Abdol-Majid Majidi: A Personal Impression
By: Reza Bayegan
What did Majidi mean to us, to Iran, to our past and present? I am not qualified to answer these questions. I am not a spokesman for "we" or Iran, neither am I a historian of the past or a chronicler of the present. Those qualified experts I am sure will write about the significance and true value of Abdol-Majid Majidi to our country. What I can do however is to give my own impression of the man. I met Mr Majidi a handful of times in his later years in Paris. In Iran in the years prior to the revolution I knew of him as Minister of Labour and Director of the Plan and Budget Organisation. He held many other positions including being the Director of Queen Farah Foundation from 1977-1979.
A photo of him smoking his pipe for some reason got stuck in my mind. It was a photo that later on was printed on the cover of his memoirs. In this photo he impressed me as a dashing young intellectual, self-assured and evidently enjoying his job at a time when it seemed that all the economic, human and political forces had coincided to create a rare moment of opportunity in the history of our country. In that photo he looked as if his feet were planted on a solid bridge to a glorious future. By no stretch of the imagination could one detect any suspicion in those bespectacled eyes that this bridge - as it proved later on - could only be a layer of thin ice formed over a perilous quagmire.
When I first met Majidi he was still hopeful and to a certain extent dynamic. In his last years however he had none of that self-assurance displayed in that famous photo. Moreover, he came across as fragile and vulnerable. His kind and gentle voice was languid and at times inaudible. Nevertheless he impressed me as a person who talked too little and knew too much. He was a man who had experienced personal tragedy, losing his beloved wife in a terrible car accident and also a patriot who had suffered the excruciating tragedy of political exile. He was fated to stand under the main roof of that monumental edifice when it came down in the time of the greatest political earthquake in the contemporary history of our country.
It is ironic that Mr Majidi died of lung failure. Three and half decade ago he stopped breathing as an experimental specimen in an Iranian political laboratory. He represented a failed scheme of putatively putting erudite, honest young men in charge of governmental agencies when real decisions were made elsewhere. Hoping to modernize a system that was intrinsically anti-modern and undemocratic could not be anything but a cynical exercise. Majidi and many like him were like fresh healthy organs transplanted into an old and infected organism. They did not fail the system but the system failed them and sucked the life and vitality out of them. These brilliant young victims were thrown at the mercy of hostile and contradictory forces. There is a saying in Persian that one flower does not make spring. Majidi and his technocratic colleagues were flowers planted in a doomed garden; a garden untended and left exposed to the invasion of nefarious pests and noxious weeds. These lovely blooms were trampled upon in an orchard where everyone was climbing over the walls to purloin the fruits.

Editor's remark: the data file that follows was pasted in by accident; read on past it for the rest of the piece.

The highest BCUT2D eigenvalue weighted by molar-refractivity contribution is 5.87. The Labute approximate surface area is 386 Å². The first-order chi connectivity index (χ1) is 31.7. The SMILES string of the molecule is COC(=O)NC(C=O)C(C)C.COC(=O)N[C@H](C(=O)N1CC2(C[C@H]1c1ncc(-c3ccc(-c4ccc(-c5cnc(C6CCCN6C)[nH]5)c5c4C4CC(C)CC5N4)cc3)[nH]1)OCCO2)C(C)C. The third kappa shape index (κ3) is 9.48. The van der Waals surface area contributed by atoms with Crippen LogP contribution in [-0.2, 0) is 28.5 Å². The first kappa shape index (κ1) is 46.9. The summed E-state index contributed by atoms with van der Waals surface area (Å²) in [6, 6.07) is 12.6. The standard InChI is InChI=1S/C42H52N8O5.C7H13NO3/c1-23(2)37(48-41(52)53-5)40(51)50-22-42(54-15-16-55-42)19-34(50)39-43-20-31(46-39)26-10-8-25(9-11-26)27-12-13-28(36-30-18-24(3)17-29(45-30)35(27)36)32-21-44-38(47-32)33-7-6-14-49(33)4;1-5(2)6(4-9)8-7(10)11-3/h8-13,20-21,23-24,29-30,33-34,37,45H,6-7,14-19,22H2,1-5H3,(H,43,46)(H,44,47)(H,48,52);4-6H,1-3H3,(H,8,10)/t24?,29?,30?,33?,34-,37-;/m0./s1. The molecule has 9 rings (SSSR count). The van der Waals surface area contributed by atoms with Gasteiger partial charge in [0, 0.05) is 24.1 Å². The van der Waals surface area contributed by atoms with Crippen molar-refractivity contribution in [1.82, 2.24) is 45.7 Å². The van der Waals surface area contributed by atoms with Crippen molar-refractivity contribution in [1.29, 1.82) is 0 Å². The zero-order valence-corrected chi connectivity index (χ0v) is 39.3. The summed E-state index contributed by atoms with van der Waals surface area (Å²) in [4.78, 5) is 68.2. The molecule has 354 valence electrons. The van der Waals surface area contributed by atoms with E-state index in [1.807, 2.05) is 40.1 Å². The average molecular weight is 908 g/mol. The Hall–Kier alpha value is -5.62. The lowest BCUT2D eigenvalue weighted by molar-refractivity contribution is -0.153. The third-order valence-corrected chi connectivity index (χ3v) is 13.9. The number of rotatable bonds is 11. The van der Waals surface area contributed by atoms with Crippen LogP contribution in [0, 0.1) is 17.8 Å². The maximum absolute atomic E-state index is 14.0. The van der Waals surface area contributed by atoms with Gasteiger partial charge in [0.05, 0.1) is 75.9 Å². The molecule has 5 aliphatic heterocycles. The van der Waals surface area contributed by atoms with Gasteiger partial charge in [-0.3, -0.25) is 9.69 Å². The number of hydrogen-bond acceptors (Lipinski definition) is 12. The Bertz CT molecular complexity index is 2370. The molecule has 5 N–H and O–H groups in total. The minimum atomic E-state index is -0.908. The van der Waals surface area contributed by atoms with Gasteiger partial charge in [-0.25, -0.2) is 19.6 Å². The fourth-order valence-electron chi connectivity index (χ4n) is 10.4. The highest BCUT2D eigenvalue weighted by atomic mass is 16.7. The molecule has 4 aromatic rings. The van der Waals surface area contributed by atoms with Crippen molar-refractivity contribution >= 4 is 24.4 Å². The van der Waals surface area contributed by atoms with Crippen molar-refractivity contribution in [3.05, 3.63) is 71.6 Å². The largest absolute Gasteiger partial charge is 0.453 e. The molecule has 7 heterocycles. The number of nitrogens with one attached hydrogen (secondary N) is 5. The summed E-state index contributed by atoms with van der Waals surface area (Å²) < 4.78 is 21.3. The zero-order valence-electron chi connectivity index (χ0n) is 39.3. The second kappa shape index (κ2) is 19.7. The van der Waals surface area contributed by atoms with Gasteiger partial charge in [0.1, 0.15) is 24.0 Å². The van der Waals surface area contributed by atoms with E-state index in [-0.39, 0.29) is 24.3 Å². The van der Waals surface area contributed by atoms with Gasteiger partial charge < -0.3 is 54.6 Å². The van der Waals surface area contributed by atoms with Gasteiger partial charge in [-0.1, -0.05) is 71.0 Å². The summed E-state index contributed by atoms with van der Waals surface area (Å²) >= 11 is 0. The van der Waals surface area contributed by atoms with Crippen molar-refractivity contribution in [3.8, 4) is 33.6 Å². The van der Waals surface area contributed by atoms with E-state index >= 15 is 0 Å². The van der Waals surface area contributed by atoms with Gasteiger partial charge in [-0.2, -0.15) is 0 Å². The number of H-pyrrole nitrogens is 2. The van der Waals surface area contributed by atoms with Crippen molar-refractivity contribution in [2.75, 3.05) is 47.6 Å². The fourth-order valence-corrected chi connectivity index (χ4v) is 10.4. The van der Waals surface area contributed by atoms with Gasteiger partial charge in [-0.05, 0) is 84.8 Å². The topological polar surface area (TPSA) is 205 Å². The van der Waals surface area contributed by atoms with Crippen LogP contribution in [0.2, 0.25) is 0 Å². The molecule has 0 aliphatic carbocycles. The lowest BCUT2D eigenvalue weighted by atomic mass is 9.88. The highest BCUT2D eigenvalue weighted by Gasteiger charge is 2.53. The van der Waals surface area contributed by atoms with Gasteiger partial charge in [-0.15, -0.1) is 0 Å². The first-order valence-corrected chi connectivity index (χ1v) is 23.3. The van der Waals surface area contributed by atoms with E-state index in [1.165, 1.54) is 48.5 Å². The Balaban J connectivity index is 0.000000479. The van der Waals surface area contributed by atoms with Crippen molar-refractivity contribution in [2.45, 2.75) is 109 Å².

Talleyrand's words about the Bourbons and other members of the French aristocracy that "They have learned nothing and forgotten nothing" can be applied with wonderful accuracy to many of our own compatriots who fled the Islamic Revolution in Iran. Although many of them now are trying to claim Majidi as one of their own, it is regrettable but by no means surprising that they have learned next to nothing from such a great and learned teacher. For the present and future generation of intelligent Iranians however he will remain an exemplary patriot and a man of rare integrity.